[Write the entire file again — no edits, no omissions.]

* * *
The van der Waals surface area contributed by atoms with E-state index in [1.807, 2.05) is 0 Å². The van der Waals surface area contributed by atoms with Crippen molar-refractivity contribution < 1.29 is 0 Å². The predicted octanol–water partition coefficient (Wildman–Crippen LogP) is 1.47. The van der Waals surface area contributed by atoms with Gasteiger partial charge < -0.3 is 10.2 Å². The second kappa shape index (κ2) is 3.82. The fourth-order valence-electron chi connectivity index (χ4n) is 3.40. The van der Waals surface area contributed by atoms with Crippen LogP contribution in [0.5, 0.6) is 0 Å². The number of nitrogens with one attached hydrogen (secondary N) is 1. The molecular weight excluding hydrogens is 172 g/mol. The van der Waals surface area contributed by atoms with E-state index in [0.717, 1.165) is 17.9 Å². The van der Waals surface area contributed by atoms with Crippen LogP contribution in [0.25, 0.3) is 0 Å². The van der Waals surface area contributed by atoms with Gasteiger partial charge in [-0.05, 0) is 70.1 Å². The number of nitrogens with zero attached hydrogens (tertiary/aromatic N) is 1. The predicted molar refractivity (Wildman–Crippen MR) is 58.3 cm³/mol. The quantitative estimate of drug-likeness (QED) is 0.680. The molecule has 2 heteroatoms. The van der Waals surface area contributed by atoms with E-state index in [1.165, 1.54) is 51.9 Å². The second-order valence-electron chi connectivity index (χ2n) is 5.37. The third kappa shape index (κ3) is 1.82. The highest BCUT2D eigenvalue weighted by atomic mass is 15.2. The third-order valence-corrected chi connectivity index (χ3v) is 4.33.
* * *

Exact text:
The van der Waals surface area contributed by atoms with E-state index in [1.807, 2.05) is 0 Å². The van der Waals surface area contributed by atoms with Crippen molar-refractivity contribution < 1.29 is 0 Å². The predicted octanol–water partition coefficient (Wildman–Crippen LogP) is 1.47. The van der Waals surface area contributed by atoms with Gasteiger partial charge < -0.3 is 10.2 Å². The second kappa shape index (κ2) is 3.82. The fourth-order valence-electron chi connectivity index (χ4n) is 3.40. The van der Waals surface area contributed by atoms with Crippen LogP contribution in [0.5, 0.6) is 0 Å². The number of nitrogens with one attached hydrogen (secondary N) is 1. The molecular weight excluding hydrogens is 172 g/mol. The van der Waals surface area contributed by atoms with E-state index in [0.717, 1.165) is 17.9 Å². The van der Waals surface area contributed by atoms with Crippen LogP contribution in [0.25, 0.3) is 0 Å². The van der Waals surface area contributed by atoms with Gasteiger partial charge in [-0.05, 0) is 70.1 Å². The number of nitrogens with zero attached hydrogens (tertiary/aromatic N) is 1. The predicted molar refractivity (Wildman–Crippen MR) is 58.3 cm³/mol. The quantitative estimate of drug-likeness (QED) is 0.680. The molecule has 2 heteroatoms. The van der Waals surface area contributed by atoms with E-state index in [1.165, 1.54) is 51.9 Å². The second-order valence-electron chi connectivity index (χ2n) is 5.37. The third kappa shape index (κ3) is 1.82. The highest BCUT2D eigenvalue weighted by atomic mass is 15.2. The third-order valence-corrected chi connectivity index (χ3v) is 4.33.